In 2008 the foundation kunst:raum sylt quelle, in cooperation with the Goethe-Institut Johannesburg launched the first annual Sylt Quelle Cultural Award for Southern Africa, open to artists of all disciplines from Angola, Botswana, Lesotho, Mozambique, Namibia, Zambia, Zimbabwe, South Africa and Swaziland.
The award set out to discover how Southern African writers, artists, choreographers, musicians, film-makers and others, see their art form in the context of the society they live in; how they engage with local issues; and their ideas about solving problems pertaining to their region through their art.
It was Ismail Farouk's 'Johannesburg Trolley Pusher Formalisation Project' that won their favour. Engaging inner city renewal in a practical, but not uninspired way, the judges were impressed with Farouk’s ingenious scheme to legalise the trolley pushing activity in the inner-city of Johannesburg. Farouk focuses his project on the trolley pushers who transport heavy luggage between the Jack Mincer Taxi Rank and the Park City Taxi Rank in Johannesburg. The carts are, more often than not, stolen property and regularly confiscated by the police. Many of the trolley pushers are also illegal immigrants, adding to their woes with the law.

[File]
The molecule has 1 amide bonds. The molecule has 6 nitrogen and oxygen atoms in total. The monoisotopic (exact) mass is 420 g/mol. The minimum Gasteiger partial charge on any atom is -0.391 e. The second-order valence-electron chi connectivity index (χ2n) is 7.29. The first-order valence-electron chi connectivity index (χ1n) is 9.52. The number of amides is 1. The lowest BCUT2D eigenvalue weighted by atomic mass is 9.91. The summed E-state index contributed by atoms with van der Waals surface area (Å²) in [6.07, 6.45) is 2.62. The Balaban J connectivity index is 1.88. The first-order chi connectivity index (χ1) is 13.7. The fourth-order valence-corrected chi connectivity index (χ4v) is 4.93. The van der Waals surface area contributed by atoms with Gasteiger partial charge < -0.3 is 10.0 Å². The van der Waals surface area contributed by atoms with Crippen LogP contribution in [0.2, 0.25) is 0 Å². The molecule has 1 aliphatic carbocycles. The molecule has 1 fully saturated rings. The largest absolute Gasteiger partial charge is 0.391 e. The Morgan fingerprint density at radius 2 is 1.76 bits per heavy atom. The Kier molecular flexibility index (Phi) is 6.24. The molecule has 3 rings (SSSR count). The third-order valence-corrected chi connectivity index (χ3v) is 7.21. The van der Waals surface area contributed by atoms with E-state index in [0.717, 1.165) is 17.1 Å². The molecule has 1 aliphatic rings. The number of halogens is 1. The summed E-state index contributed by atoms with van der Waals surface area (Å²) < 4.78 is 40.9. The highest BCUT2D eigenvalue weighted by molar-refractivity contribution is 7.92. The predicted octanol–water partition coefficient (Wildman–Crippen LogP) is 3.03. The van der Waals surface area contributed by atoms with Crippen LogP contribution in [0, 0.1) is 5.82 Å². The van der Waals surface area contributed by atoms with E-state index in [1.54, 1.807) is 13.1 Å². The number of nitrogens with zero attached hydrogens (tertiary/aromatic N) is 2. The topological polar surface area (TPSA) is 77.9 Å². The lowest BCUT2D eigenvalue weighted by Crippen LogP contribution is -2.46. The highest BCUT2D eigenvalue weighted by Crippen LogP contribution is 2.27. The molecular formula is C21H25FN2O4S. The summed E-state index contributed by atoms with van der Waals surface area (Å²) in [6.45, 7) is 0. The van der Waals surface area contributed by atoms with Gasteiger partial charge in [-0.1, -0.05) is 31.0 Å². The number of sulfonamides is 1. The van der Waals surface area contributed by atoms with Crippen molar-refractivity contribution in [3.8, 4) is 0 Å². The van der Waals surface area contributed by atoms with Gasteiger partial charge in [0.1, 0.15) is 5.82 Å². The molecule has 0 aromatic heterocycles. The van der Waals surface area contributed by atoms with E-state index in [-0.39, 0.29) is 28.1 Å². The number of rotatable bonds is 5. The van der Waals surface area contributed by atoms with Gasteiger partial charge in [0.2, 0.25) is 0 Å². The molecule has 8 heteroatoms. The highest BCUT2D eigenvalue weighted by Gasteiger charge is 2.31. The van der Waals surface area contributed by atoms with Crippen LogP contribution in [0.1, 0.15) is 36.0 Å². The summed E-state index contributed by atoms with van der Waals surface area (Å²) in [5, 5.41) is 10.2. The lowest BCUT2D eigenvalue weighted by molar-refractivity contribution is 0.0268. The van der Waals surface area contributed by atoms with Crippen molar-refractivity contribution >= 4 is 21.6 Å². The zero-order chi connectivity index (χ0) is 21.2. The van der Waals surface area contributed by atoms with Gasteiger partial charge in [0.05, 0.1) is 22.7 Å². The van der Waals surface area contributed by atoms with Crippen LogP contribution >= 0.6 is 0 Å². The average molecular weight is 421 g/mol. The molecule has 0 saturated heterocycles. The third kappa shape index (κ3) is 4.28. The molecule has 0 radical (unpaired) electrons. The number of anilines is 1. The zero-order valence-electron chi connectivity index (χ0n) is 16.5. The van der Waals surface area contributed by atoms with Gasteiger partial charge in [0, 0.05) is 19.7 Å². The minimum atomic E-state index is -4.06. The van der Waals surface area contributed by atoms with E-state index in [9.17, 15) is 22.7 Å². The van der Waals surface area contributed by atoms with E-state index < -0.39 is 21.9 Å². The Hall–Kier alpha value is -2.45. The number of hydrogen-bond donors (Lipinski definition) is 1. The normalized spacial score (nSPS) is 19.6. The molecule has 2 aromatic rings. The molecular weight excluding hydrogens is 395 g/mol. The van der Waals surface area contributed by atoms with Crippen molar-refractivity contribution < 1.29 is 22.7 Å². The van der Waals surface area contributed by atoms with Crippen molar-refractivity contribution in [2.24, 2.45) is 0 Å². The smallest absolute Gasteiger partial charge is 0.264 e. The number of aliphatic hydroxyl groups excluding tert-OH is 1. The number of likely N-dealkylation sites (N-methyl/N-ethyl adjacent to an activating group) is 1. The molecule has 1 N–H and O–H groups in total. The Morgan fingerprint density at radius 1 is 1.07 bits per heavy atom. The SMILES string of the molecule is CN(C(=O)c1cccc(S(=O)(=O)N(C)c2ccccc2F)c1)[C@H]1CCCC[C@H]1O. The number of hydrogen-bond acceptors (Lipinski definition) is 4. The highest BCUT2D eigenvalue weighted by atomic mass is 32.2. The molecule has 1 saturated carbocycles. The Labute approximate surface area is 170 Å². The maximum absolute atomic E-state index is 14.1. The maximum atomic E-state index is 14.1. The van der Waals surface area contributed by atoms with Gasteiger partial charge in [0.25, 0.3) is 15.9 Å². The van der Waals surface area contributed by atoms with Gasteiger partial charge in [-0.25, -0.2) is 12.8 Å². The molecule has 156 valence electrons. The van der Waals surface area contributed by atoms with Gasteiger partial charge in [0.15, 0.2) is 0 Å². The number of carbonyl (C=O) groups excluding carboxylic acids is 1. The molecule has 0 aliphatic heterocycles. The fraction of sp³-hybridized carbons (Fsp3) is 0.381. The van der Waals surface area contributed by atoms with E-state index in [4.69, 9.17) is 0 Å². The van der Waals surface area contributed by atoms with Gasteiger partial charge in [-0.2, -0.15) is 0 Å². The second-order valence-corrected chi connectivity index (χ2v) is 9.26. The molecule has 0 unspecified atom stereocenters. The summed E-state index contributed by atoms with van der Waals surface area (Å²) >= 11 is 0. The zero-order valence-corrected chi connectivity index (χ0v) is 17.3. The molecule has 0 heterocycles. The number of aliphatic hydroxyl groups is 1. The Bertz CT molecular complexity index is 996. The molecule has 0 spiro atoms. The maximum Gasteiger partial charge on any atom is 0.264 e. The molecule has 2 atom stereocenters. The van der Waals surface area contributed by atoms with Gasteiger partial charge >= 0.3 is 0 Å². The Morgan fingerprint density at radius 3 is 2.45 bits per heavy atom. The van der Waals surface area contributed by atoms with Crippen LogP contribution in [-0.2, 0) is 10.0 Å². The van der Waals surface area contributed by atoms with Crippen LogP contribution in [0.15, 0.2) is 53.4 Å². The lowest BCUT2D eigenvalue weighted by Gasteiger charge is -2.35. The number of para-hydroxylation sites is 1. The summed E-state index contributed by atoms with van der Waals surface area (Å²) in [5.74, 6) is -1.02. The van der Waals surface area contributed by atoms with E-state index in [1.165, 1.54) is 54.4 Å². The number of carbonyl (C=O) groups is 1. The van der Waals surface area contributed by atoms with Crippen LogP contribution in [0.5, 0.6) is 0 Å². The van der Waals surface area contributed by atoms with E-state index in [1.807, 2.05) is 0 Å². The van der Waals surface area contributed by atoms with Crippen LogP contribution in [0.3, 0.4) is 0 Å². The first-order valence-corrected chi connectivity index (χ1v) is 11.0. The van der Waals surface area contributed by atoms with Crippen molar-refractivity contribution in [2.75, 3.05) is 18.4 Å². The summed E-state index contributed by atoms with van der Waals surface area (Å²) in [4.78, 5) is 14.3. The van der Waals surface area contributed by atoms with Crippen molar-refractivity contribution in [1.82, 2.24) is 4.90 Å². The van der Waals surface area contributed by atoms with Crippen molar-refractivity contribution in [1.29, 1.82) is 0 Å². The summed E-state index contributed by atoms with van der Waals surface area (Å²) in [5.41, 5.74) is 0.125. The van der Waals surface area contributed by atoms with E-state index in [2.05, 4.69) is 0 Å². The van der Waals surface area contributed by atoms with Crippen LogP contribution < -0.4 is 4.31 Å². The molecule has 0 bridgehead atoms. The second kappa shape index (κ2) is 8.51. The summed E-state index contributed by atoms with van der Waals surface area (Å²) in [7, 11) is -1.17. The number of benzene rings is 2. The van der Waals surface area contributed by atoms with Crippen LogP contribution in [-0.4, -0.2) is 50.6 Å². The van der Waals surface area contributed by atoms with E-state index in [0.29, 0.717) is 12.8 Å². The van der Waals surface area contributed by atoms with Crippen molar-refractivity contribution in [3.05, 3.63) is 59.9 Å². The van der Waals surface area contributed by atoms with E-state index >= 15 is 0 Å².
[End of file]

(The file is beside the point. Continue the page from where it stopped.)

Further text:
It was Ismail Farouk´s Trolleypusher Formalization Programme that won the first award.